How to Design for the Three Key Differences Between Geomembrane UV Resistance and Thermal Stability

Felon Wilson on Jun 11, 2021 9:50:35 AM

“UV Resistance” is a term that applies to the effects of ultraviolet light and is often implied when claiming resistance to the effects of UV-induced thermal resistance. In fact, there are three areas that are influenced by ultraviolet light and/or heat induced from sunlight that often seem to be described in that manner.Let’s look at those, their implications, and how to consider them in designing geomembrane lining systems.

1. Ultraviolet Resistance –

  • Ultraviolet resistance is the ability of a material, often a polymer, to withstand the degradation that can be caused by exposure to ultraviolet light (Corrisionpedia). Degradation includes color change, development of brittleness and cracking.
  • Most geomembranes are considered resistance to short term degradation due to exposure to natural sunlight. Since the 1950’s, formulations and additives have been tweaked to make these plastics useable in the sunlight when the application demands.
  • UV additives, such as UV blockers, absorbers and light stabilizers or a combination thereof are added to polymers to enhance UV light resistance. Carbon black is a common absorber.
  • There are several laboratory tests to measure UV resistance:
    • ASTM G155 (Solar Radiation)
    • ASTM G154 (Humidity including)
  • An excellent reference for more information on this testing and other weathering issues can be found here.

SOLUTION: Use geomembranes with polymers formulated to resist long-term UV exposure.

2. Dimensional Stability –

  • A measure of permanent deformation as a result of heat. ASTM D1204 is the laboratory test that measures dimensional stability, an index test that shows the degree of internal strains introduced during processing. These stresses remain in the geomembrane when installed.
  • Heat, not ultraviolet light, from any source including from sunlight, induces the permanent effects that could be equated to shrinkage.

    SOLUTION: Use an Internally reinforced geomembrane with a chemical bond between the reinforcing and the polymer to overcome many of the concerns from dimensional stability in actual field applications. A heavily reinforced product, such as the XR-5 Ethylene Copolymer, exhibits dimensional stability as low as 0.5%, whereas some in the industry approach 5%.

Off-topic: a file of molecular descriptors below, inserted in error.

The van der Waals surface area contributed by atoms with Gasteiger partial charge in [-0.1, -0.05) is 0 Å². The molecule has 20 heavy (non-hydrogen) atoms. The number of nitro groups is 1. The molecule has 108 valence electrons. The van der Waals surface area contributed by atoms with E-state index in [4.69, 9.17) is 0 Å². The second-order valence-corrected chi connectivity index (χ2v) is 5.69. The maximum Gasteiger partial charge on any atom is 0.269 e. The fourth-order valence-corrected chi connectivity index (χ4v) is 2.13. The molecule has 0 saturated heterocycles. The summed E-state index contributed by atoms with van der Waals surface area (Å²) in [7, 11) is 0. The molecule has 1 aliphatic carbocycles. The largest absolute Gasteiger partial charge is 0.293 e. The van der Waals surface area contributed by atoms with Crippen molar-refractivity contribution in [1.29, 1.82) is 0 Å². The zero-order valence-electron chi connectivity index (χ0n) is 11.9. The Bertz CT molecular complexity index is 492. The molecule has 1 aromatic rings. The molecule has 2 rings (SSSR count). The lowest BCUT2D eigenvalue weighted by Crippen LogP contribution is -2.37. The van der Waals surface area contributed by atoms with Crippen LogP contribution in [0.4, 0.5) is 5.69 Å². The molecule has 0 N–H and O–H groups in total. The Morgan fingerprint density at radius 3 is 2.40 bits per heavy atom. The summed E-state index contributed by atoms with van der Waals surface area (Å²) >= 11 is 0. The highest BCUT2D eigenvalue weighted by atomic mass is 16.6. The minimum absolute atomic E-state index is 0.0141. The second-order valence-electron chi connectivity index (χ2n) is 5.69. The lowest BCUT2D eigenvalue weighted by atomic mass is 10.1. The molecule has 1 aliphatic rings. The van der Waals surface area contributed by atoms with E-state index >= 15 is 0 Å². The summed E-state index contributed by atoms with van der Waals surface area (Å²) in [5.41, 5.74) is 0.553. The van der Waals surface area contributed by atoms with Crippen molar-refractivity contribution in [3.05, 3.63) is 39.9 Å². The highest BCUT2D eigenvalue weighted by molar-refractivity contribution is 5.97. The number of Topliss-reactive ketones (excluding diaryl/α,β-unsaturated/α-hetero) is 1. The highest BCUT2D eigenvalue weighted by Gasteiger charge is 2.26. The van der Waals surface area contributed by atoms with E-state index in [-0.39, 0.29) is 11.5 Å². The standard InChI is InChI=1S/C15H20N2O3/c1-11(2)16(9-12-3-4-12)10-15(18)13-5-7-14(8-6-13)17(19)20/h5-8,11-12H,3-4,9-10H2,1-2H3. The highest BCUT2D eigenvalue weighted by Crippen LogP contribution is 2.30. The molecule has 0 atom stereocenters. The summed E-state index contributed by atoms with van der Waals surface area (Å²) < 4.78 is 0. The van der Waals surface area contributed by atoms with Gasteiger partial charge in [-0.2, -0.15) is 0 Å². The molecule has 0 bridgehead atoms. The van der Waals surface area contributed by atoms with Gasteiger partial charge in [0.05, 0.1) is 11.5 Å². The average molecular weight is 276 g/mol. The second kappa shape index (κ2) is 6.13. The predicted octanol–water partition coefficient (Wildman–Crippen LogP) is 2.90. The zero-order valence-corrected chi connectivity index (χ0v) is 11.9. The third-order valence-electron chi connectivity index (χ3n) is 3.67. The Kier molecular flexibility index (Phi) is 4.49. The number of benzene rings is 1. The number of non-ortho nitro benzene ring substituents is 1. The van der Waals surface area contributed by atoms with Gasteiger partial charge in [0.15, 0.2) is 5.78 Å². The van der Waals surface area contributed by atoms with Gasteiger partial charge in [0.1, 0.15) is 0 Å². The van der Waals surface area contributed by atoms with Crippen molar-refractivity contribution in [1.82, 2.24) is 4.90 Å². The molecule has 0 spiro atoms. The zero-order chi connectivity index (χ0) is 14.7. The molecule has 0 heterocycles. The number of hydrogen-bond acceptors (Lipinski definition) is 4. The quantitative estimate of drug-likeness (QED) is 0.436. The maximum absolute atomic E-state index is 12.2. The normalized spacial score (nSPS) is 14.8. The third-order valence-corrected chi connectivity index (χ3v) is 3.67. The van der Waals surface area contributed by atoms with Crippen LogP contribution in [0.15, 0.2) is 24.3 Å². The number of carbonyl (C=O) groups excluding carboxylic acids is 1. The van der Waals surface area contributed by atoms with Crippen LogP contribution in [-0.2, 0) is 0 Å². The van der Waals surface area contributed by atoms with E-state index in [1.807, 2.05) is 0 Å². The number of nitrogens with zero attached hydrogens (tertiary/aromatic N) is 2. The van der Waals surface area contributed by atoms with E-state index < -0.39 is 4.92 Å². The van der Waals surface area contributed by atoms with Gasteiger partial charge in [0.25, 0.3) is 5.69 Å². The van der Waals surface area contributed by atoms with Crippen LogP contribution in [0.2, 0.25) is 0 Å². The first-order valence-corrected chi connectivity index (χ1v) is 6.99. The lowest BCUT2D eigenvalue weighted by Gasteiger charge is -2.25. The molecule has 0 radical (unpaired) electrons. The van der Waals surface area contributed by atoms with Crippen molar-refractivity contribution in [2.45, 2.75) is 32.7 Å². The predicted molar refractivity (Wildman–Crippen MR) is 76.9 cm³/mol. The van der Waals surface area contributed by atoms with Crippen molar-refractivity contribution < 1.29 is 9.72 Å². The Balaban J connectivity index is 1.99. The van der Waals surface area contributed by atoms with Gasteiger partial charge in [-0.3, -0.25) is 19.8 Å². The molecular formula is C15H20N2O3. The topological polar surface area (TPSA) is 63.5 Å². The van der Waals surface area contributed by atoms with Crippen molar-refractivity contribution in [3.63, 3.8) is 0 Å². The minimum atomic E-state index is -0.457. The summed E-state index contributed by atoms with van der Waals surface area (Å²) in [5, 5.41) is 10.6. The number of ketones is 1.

3. Thermal Expansion-Contraction –

  • A measure of cyclic non-permanent deformation in the form of changes in linear dimensions as a function of temperature change.
  • Polyethylene has some of the highest Coefficient of Thermal Expansion-Contraction (CTE). This is a common phenomenon with PE pipe and other similar products. For geomembranes, ASTM D696 measures CTE.
  • Unlike UV Resistance, CTE is an inherit property of the polymer that cannot be substantially modified with additives. Instead, the polymer itself must be modified if the CTE presents design and operational challenges in a geomembrane system. Non crystalline geomembranes have very low CTE.
  • For PE’s (generally speaking), CTE can be lowered by using a lower density material. Unfortunately, however, many properties, including chemical resistance, are also reduced with lower densities.

    SOLUTION: Completely cover the geomembrane or use alternate polymers with negligible CTE, such as the Ethylene Copolymer XR-5, and some polypropylene products.

PE pipe expanded in the sunlightPE pipe expanded in the sunlight

In closing, consider the actual UV impact, along with the thermal impact, of sunlight on your geomembrane system. Use materials specifically designed for a fully exposed application, or design protective features to accommodate the material properties.

exposedXR-5 Geomembrane exposed in the Libyan desert.
Source: Seaman Corporation

Topics: geomembrane, geomembrane UV resistance, geomembrane properties

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